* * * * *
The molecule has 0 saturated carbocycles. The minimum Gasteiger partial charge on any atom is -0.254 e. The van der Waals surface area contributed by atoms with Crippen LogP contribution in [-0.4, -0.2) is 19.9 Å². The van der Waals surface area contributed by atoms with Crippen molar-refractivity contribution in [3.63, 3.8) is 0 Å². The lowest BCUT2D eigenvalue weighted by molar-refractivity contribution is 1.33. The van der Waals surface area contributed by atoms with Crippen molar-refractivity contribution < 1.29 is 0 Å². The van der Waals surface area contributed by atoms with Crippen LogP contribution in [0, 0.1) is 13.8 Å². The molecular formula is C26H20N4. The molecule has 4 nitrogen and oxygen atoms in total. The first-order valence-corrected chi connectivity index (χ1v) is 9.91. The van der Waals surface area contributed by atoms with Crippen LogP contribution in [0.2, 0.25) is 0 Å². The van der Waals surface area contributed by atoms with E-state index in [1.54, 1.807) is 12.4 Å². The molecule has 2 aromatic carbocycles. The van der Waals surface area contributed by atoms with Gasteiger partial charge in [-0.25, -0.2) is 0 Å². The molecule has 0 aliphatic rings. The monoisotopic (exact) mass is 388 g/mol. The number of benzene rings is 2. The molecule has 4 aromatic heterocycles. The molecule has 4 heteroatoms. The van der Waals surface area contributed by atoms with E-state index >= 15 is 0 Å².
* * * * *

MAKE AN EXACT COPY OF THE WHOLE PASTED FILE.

The molecule has 0 saturated carbocycles. The minimum Gasteiger partial charge on any atom is -0.254 e. The van der Waals surface area contributed by atoms with Crippen LogP contribution in [-0.4, -0.2) is 19.9 Å². The van der Waals surface area contributed by atoms with Crippen molar-refractivity contribution in [3.63, 3.8) is 0 Å². The lowest BCUT2D eigenvalue weighted by molar-refractivity contribution is 1.33. The van der Waals surface area contributed by atoms with Crippen molar-refractivity contribution < 1.29 is 0 Å². The van der Waals surface area contributed by atoms with Crippen LogP contribution in [0, 0.1) is 13.8 Å². The molecular formula is C26H20N4. The molecule has 4 nitrogen and oxygen atoms in total. The first-order valence-corrected chi connectivity index (χ1v) is 9.91. The van der Waals surface area contributed by atoms with Crippen LogP contribution in [0.2, 0.25) is 0 Å². The van der Waals surface area contributed by atoms with E-state index in [1.54, 1.807) is 12.4 Å². The molecule has 2 aromatic carbocycles. The van der Waals surface area contributed by atoms with Gasteiger partial charge in [-0.25, -0.2) is 0 Å². The molecule has 0 aliphatic rings. The monoisotopic (exact) mass is 388 g/mol. The number of benzene rings is 2. The molecule has 4 aromatic heterocycles. The molecule has 4 heteroatoms. The van der Waals surface area contributed by atoms with E-state index >= 15 is 0 Å².